Do insolvency numbers spike around Christmas?

According to Mr Spring, insolvency “isn’t really seasonal” and every business is impacted by its own set of stresses. However, he said that the Christmas period can be more problematic than most times of the year.

“All businesses face individual problems and pressure points, [but] with most people focused on family and holidays at this time, it generally means there’s less focus on the business,” he told My Business.

“The end of the calendar year is often a high-pressure time for many businesses and the Christmas period/summer holidays do pose an increased insolvency environment for certain industries. In Australia, unlike the northern hemisphere, we have the combination of Christmas and the summer holidays, which for many businesses can mean a reduced revenue environment.”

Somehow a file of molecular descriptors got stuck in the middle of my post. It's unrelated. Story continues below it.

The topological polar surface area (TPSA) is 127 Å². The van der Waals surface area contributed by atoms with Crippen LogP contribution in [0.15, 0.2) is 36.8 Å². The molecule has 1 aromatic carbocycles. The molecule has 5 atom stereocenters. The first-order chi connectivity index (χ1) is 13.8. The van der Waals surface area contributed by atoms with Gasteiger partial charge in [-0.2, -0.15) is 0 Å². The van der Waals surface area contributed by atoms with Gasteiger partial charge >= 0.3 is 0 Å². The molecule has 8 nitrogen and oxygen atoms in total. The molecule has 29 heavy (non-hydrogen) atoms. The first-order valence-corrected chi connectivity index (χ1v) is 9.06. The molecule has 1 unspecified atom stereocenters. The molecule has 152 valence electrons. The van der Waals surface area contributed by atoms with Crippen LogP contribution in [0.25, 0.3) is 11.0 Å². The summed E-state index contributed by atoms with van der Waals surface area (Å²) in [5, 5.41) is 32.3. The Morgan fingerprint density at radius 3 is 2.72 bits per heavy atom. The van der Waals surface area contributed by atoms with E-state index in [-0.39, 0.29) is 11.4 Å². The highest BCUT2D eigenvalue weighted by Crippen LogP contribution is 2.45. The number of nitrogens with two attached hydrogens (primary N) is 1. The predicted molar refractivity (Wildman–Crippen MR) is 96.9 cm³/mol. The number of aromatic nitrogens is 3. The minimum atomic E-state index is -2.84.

The busiest times of year for company failures, broadly speaking, are actually around tax season, Mr Spring said.

“[It’s] around the time of statutory reporting — e.g. when business activity statements are due,” he said.

“People generally accrue liability over a quarter and then when it falls due, it can be a catalyst for financial issues.

“Generally, the back end of the first quarter and then the end of the financial year and early into the new financial year can also mean greater challenges for businesses.”

Benefits of a Christmas shutdown

Nevertheless, Mr Spring suggested that a Christmas shutdown can deliver a number of benefits to businesses and their owners, including:

  • improved productivity from happier, rested employees
  • cost savings from reduced overheads, particularly if a lull in customer trade is likely
  • technology enables clients to reach out in emergencies, making a break possible for many business owners
  • much-needed rest and recharging for the business owners and management
  • time to plan for the new year ahead and do a “business pulse check” on the current state of play